Thread: chordshout
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Old 12-25-2005, 09:57 PM   #12
Human being with feelings
Join Date: Dec 2005
Location: San Diego
Posts: 13
Default chordshout

I'm a fairly new addict to Ninjam, but I want to help others understand how to jam with Ninjam.

I just now posted a lengthy reply about the possiblity of calling chords. Now I have some ideas on how to get around the problem of not being able to play in real time.

Like I was saying Ninjam is cool, because it forces you to be creative in other ways than just knowing the chord changes, or how the tune goes. I also think it is developing a new kind of player, or new form of music. Let me call it Ninjazz :-)
You become a Ninjazz player by learning how Ninjam works, and learning how to be creative in the Ninjam environment.

So far I've mainly played with Alternative, and Metal type players. This is amazing, because normally I would never play with those style of players, but I could feel at home playing with them, because all I had to do was get into the groove that they were playing. I didn't have to worry that I didn't have the same CD collection as they do, and that I wouldn't get the chord changes down. I also didn't have to worrry about excessive volume levels! I happen to like some of metal, and some alternative, but I'm mainly a prog. rock/r&b/fusion type player. I just happen to listen to that kind of music, it has nothing to do with my ability as a player, although I hope it comes through.
After ahile of playing a heavily distorted patch on my keyboard, I switched to a cleaner, but still electronic rhodes piano patch, and tried to play in a jazz style. I had myself conviced that it was working pretty good. I wish I had recorded it!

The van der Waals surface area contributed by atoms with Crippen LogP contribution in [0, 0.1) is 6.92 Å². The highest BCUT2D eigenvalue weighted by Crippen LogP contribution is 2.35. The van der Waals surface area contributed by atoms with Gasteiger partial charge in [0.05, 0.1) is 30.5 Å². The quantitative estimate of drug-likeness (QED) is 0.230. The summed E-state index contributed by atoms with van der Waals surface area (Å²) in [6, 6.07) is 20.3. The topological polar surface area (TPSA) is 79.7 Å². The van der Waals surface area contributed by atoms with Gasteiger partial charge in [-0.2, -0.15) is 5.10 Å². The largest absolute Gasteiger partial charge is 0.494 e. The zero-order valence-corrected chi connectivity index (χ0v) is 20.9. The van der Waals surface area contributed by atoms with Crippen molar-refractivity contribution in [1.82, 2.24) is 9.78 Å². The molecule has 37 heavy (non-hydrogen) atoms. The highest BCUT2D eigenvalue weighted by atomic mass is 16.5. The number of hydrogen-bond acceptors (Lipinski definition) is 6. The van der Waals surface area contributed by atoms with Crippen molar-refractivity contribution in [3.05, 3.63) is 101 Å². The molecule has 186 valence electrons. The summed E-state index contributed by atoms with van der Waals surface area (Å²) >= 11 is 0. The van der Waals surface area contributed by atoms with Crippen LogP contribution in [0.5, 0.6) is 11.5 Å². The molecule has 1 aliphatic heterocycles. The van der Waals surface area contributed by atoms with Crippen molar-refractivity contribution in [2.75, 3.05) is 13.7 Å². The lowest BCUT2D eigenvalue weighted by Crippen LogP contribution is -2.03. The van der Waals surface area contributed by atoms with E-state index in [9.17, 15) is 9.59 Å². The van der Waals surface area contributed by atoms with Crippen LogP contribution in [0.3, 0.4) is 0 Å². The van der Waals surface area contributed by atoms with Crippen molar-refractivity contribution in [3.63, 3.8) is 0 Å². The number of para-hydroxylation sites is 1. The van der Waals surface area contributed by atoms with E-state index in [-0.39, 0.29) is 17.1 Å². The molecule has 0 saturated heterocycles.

I've only jammed a couple of times. When I was playing I was wondering about how to break the monotony of playing the same chord over and over. I found that everything can't be perfect. Eventually things have to get crazy for awhile until the rest of the players hear the change that you made.

Here are some of the things I tried. Keep in mind that it's not a perfect transition, but if you have players with a good ear, and some experience with Ninjam, it will work more smoothly.
I've learned much of this from hearing other players, if you understand how Ninjam works, you can become a pretty good Ninjam player.

We were playing to a C chord. I wanted to change to another key, or change the chords. So I started playing C with a root of G, then playing notes that would fit a G chord. After awhile I could hear the guitarist following my "hint" that I wanted this to go in that direction. Before long we all were playing to a G chord. Once eveyone gets that, we can then play around, and transition back to a C eventually. If you are playig a solo, you can play a solo that would work with either chord, so that if the chord changed to a C from G suddenly, your playing sounds right. But you can't expect everyone to play right on top of your chord, because other people are still hearing what you were just playing when they just recorded. See my other post.

What else can we do to keep it fresh?
Change the rhythm. Just because we have to keep the chords simple doesn't mean the beat can't change, or the way you play the chord cant change.

Play a chord pattern that fits one bar. This is really a cool thing to do. I'm not that good at it, but I've heard samples of that kind of playing. You can keep changing these chord patterns as long as whatever you played in previous bars would go with what you are playing now.

Alternate between rhythm, and lead. Don't just play lead the whole time, play rhythm, and let someone else play lead.
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